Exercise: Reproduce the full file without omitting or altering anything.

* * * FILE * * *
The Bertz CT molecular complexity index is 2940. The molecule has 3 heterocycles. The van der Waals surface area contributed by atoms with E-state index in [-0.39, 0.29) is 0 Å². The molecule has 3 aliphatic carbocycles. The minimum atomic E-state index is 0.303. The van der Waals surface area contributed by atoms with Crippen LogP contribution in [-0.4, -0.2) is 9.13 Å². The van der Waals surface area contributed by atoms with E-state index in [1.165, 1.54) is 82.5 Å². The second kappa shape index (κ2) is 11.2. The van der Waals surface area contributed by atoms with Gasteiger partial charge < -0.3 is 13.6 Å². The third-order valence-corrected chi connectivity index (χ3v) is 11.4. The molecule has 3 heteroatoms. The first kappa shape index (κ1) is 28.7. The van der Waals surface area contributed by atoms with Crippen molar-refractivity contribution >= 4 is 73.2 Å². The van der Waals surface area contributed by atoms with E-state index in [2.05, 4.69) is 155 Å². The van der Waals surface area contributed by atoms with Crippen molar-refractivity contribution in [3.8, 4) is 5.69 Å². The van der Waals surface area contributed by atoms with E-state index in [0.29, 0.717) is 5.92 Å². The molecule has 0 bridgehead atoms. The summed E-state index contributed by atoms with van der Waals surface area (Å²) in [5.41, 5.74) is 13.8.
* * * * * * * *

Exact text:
The Bertz CT molecular complexity index is 2940. The molecule has 3 heterocycles. The van der Waals surface area contributed by atoms with E-state index in [-0.39, 0.29) is 0 Å². The molecule has 3 aliphatic carbocycles. The minimum atomic E-state index is 0.303. The van der Waals surface area contributed by atoms with Crippen LogP contribution in [-0.4, -0.2) is 9.13 Å². The van der Waals surface area contributed by atoms with E-state index in [1.165, 1.54) is 82.5 Å². The second kappa shape index (κ2) is 11.2. The van der Waals surface area contributed by atoms with Gasteiger partial charge < -0.3 is 13.6 Å². The third-order valence-corrected chi connectivity index (χ3v) is 11.4. The molecule has 3 heteroatoms. The first kappa shape index (κ1) is 28.7. The van der Waals surface area contributed by atoms with Crippen molar-refractivity contribution >= 4 is 73.2 Å². The van der Waals surface area contributed by atoms with E-state index in [2.05, 4.69) is 155 Å². The van der Waals surface area contributed by atoms with Crippen molar-refractivity contribution in [3.8, 4) is 5.69 Å². The van der Waals surface area contributed by atoms with E-state index in [0.29, 0.717) is 5.92 Å². The molecule has 0 bridgehead atoms. The summed E-state index contributed by atoms with van der Waals surface area (Å²) in [5.41, 5.74) is 13.8.